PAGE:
|Genetic Architecture: The art and science of Eco-Structure design.|
A paper by Prof. P. E. Harvey.
Since mankind descended from the trees and set out on the long journey to modern civilization, we have taken elements of our environment and turned them to our own use. This is not unique, the Beaver builds a dam and cracks shells with a stone 'hammer'. From tools and clothing we progressed, until we found the need for shelter. If there happened to be a handy cave nearby, early man would make good use. The very earliest interior design ideas can still be seen painted on the walls of caves around the world.
Before long however we found the need to expand and by use of wood, clay, stone, sand, mud, straw and so on we learnt to build ever more complex structures for living, storing, defending or enjoying the fruits of civilization. In all cases of the use of materials we have learnt to turn them to our own advantage. We know how to cut, shape, work and join wood in a thousand ways or more. We have fashioned liquid stone in many ways.. mud dries on hut walls, concrete sets to form vast structures, metal ores are refined and shaped in fantastic shapes and uses. We manipulate their basic underlying structure by applying scientific and engineering principles to our knowledge of their properties.
Much of the history of mankind's development has been profoundly affected by leaps of technological skill and knowledge. So we have the 'stone age', 'iron age', 'bronze age', 'nuclear age'. If a culture develops a technique for manipulating raw materials in new and useful ways they can gain great advantage, so the incentives are strong for maintaining the pursuit of new ideas.
At the start of the 21st century mankind faces a self generated dilemma. Our ability to engineer on a large scale, and the incentive of economic growth in what is known as 'development', is cloaking the planet in a stifling layer of concrete, glass, steel and tarmac. The effects on the natural environment and the delicate balance of resources is devastating, leading to wide scale extinctions and global climate changes. Clearly it is imperative that we respond with appropriate strategies for survival and improvement of the human condition, as this drive has been the foundation of our success as a species.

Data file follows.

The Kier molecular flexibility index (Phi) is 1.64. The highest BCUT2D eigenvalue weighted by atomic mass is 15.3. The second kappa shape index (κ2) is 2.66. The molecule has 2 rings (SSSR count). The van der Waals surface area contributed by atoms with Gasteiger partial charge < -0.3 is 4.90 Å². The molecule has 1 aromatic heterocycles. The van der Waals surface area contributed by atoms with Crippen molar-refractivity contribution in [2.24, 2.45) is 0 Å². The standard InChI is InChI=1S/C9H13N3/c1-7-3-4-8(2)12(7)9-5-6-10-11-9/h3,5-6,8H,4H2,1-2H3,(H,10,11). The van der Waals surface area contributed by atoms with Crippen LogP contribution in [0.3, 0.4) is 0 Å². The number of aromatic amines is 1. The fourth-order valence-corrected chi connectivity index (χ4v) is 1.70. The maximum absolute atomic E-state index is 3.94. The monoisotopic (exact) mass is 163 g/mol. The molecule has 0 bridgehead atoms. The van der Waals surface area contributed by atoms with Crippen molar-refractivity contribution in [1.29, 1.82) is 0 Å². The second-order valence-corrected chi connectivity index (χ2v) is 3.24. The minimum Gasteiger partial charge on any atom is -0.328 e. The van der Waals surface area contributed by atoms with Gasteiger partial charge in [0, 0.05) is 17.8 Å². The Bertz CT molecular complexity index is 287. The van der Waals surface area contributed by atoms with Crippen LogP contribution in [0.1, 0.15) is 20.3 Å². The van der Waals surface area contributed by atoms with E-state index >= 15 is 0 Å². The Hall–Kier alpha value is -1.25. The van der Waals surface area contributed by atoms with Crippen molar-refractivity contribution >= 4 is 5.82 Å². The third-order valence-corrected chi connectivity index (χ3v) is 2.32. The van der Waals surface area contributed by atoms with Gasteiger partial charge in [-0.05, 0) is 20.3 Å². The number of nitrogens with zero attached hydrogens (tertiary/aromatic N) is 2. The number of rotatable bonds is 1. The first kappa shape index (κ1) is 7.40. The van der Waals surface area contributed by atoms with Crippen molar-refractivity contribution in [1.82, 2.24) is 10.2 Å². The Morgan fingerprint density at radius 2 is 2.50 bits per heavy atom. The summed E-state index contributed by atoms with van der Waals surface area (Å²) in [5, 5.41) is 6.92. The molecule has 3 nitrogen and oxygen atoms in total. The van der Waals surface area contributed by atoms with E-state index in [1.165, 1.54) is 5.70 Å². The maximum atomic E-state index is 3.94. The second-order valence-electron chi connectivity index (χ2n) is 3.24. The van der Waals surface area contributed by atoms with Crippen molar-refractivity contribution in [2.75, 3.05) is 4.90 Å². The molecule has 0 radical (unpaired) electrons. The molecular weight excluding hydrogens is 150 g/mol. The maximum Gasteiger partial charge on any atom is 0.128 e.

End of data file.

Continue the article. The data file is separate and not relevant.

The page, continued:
As illustrated previously, it is mankind's ability to innovate and find new solutions to environmental needs that has driven our developments in construction, which in turn has characterised the history of culture and civilisation. We propose that the next step in revolutionary technology will address mankind's problems and help redress the unravelling of planetary eco-systems essential for the species and all life's mutual survuval.
Development of our environment is intrinsic to all the activities of a 'civil' society. We need houses for living in, built in proximity to facilities and retail outlets, with storage, distribution and manufacturing complexes integrating as economic systems of interrelated communities. Until now however we have developed these at the expense of a natural environment. We have regarded micro eco-systems, such as a swamp or a native forest, as either wasteland ripe for building on or plundering their resources until they really are wastelands.
But now there is another way. A system for 'building' structures and related infrastructure which works harmoniously with the environment. Its purpose is to replace the wasteful and ugly world of concrete and steel with a beautiful one of fantastic organic forms at one with sky, land and water. It is a process we call GENETIC ARCHITECTURE.
Prf Harvey is dean of the Unusual Engineering faculty of the university of Witchika, Washington State. USA
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